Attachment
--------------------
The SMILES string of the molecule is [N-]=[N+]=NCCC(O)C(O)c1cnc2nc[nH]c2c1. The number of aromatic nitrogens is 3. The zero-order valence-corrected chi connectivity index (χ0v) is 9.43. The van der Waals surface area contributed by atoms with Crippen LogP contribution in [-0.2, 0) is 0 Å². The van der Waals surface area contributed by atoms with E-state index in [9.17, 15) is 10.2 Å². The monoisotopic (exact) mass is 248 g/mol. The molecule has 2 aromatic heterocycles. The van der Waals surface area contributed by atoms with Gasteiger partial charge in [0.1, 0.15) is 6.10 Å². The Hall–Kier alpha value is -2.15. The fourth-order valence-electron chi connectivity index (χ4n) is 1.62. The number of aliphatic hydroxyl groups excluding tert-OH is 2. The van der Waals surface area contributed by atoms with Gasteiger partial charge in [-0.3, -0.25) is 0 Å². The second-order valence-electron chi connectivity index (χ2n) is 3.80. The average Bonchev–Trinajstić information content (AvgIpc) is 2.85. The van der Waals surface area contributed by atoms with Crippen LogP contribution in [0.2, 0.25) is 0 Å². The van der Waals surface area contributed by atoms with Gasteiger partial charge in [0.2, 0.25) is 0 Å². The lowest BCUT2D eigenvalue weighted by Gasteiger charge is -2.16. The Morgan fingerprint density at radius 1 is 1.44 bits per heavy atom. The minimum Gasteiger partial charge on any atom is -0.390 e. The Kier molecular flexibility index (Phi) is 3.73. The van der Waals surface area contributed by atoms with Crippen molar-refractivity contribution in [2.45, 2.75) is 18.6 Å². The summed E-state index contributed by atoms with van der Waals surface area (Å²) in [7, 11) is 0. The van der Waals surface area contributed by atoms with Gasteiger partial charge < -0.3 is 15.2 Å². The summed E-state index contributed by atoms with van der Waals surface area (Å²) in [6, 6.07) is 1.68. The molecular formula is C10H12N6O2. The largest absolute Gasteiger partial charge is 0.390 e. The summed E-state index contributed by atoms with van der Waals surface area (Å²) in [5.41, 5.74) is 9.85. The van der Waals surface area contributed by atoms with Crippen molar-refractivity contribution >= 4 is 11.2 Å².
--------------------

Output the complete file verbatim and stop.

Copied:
The SMILES string of the molecule is [N-]=[N+]=NCCC(O)C(O)c1cnc2nc[nH]c2c1. The number of aromatic nitrogens is 3. The zero-order valence-corrected chi connectivity index (χ0v) is 9.43. The van der Waals surface area contributed by atoms with Crippen LogP contribution in [-0.2, 0) is 0 Å². The van der Waals surface area contributed by atoms with E-state index in [9.17, 15) is 10.2 Å². The monoisotopic (exact) mass is 248 g/mol. The molecule has 2 aromatic heterocycles. The van der Waals surface area contributed by atoms with Gasteiger partial charge in [0.1, 0.15) is 6.10 Å². The Hall–Kier alpha value is -2.15. The fourth-order valence-electron chi connectivity index (χ4n) is 1.62. The number of aliphatic hydroxyl groups excluding tert-OH is 2. The van der Waals surface area contributed by atoms with Gasteiger partial charge in [-0.3, -0.25) is 0 Å². The second-order valence-electron chi connectivity index (χ2n) is 3.80. The average Bonchev–Trinajstić information content (AvgIpc) is 2.85. The van der Waals surface area contributed by atoms with Crippen LogP contribution in [0.2, 0.25) is 0 Å². The van der Waals surface area contributed by atoms with Gasteiger partial charge in [0.2, 0.25) is 0 Å². The lowest BCUT2D eigenvalue weighted by Gasteiger charge is -2.16. The Morgan fingerprint density at radius 1 is 1.44 bits per heavy atom. The minimum Gasteiger partial charge on any atom is -0.390 e. The Kier molecular flexibility index (Phi) is 3.73. The van der Waals surface area contributed by atoms with Crippen molar-refractivity contribution in [2.45, 2.75) is 18.6 Å². The summed E-state index contributed by atoms with van der Waals surface area (Å²) in [7, 11) is 0. The van der Waals surface area contributed by atoms with Gasteiger partial charge < -0.3 is 15.2 Å². The summed E-state index contributed by atoms with van der Waals surface area (Å²) in [6, 6.07) is 1.68. The molecular formula is C10H12N6O2. The largest absolute Gasteiger partial charge is 0.390 e. The summed E-state index contributed by atoms with van der Waals surface area (Å²) in [5.41, 5.74) is 9.85. The van der Waals surface area contributed by atoms with Crippen molar-refractivity contribution >= 4 is 11.2 Å².